One of the most useful tools that marketers, product developers, and thought leaders have is the ability to understand the composition of the markets and distributors they serve and be able to target strategies, products, and communications to the most responsive and valuable segments. Today’s investment climate is so complex and difficult and has changed so significantly in such a short period of time, that we believe that an enhancement to that venerable tool is now required of companies offering investments, including annuities. We call it “dynamic segmentation,” which is the tracking of segments over time and identifying newly developed segments: the re-segmentation of the market.
This need is caused by the intense nature of the change we are undergoing, in both the investment climate and, probably, investor psychology. Many investors and advisors are anxious and confused. They are eager for guidance, education and advice from investment and insurance companies. This is a good time to act. But, especially in this time of heightened concern, it is important to communicate effectively.
We are now confronting, as you know, two related crises at the same time: a health crisis and an economic crisis. To a significant extent, these twin crises have been about risk. The media have besieged us all with information on the risk of becoming infected, the risk of becoming ill, the risk of dying, the risk of a Great Depression, the odds of the stock market reaching specific levels.
Also, the stock market has experienced its steepest decline ever. My company completed a survey of consumers and advisors one day before the first major coronavirus-related stock market decline. Very few consumers, or even advisors, saw this stock market decline coming, even though cases of the novel coronavirus had been increasing in China for a while. The fact that this change was so unexpected magnified the impact and reduced people’s sense of being able to prepare in advance. This steep decline in the market certainly affected people’s feelings about stock market risk, while the health crisis probably changed views toward risk in general and investment risk in particular.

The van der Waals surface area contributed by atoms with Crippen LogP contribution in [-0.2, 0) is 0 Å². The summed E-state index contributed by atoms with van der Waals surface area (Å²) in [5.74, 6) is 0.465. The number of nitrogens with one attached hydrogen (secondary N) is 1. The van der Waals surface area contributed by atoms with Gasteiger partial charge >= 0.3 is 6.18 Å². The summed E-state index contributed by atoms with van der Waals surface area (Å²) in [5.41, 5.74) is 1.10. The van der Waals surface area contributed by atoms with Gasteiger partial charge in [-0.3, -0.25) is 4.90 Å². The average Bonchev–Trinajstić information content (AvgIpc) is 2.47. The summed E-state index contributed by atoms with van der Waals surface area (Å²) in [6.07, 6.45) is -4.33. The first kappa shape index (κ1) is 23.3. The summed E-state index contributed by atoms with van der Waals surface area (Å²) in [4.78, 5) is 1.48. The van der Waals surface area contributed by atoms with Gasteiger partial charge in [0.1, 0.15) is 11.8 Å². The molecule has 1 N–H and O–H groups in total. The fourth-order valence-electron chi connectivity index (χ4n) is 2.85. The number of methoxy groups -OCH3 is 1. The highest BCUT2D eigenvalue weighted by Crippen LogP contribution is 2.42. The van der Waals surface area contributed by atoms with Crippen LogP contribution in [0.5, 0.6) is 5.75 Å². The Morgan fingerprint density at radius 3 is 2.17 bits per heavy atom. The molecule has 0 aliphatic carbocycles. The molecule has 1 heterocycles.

Investors and advisors are reacting to three related issues, which are ultimately causing them to re-evaluate their investment strategies. The first is the very feeling and assessment of risk and tolerance for risk. As the risk of death goes up, as the risk of job loss, a Great Depression and food shortages rise, the way people assess the value of taking investment risk can also change. The strong focus on risk and the range and severity of the risks we face are quite likely to affect tolerance for investment risk, beliefs about risk, and responsiveness to solutions.
The second issue is the low interest rate environment. Importantly, this is all occurring in an extremely low interest rate environment. In the past, there was often a reasonable place for investors to park money that was safe but still provided a reasonable return. This is certainly less true now. This makes dealing with investment risk more complex.
The third issue is the equity market climate and outlook. Before these crises financial advisors tended to take one of three approaches:
During the over decade long bull run the first strategy worked very well. But it is not working well now. This will likely lead many advisors to consider new strategies and be receptive to new approaches. They may well fall into different and, perhaps, new segments.
The way investors and advisors are segmented, and the very composition of the segments has likely changed. If you want to effectively identify and understand key markets, we submit that you should not depend on former segmentation models.
Communicators are most effective if they understand the viewpoints, concerns, beliefs, and attitudes of the people they are communicating to and tailor messages to specific segments. A good marketing or thought leadership effort will be pertinent to all, but it will be most effective with a specific group and companies should be very tactical in selecting which groups to target.
Companies that conduct new segmentation studies will identify the characteristics of investors, and advisors, who present the highest potential. Importantly, they will have insights on how to approach key segments and what proof points and types of support will be most meaningful.
It is obvious that the twin crises are far from over and that the range of possible outcomes is extremely wide. During the period ahead investor and advisor views will be further impacted. Indeed, new segments may emerge as investors and advisors react differently to these further changes. Successful companies will be cognizant of the degree of change and implement a new segmentation study when the level of change demands it, which unfortunately may be in a year or before. In this climate, segmentation must become dynamic.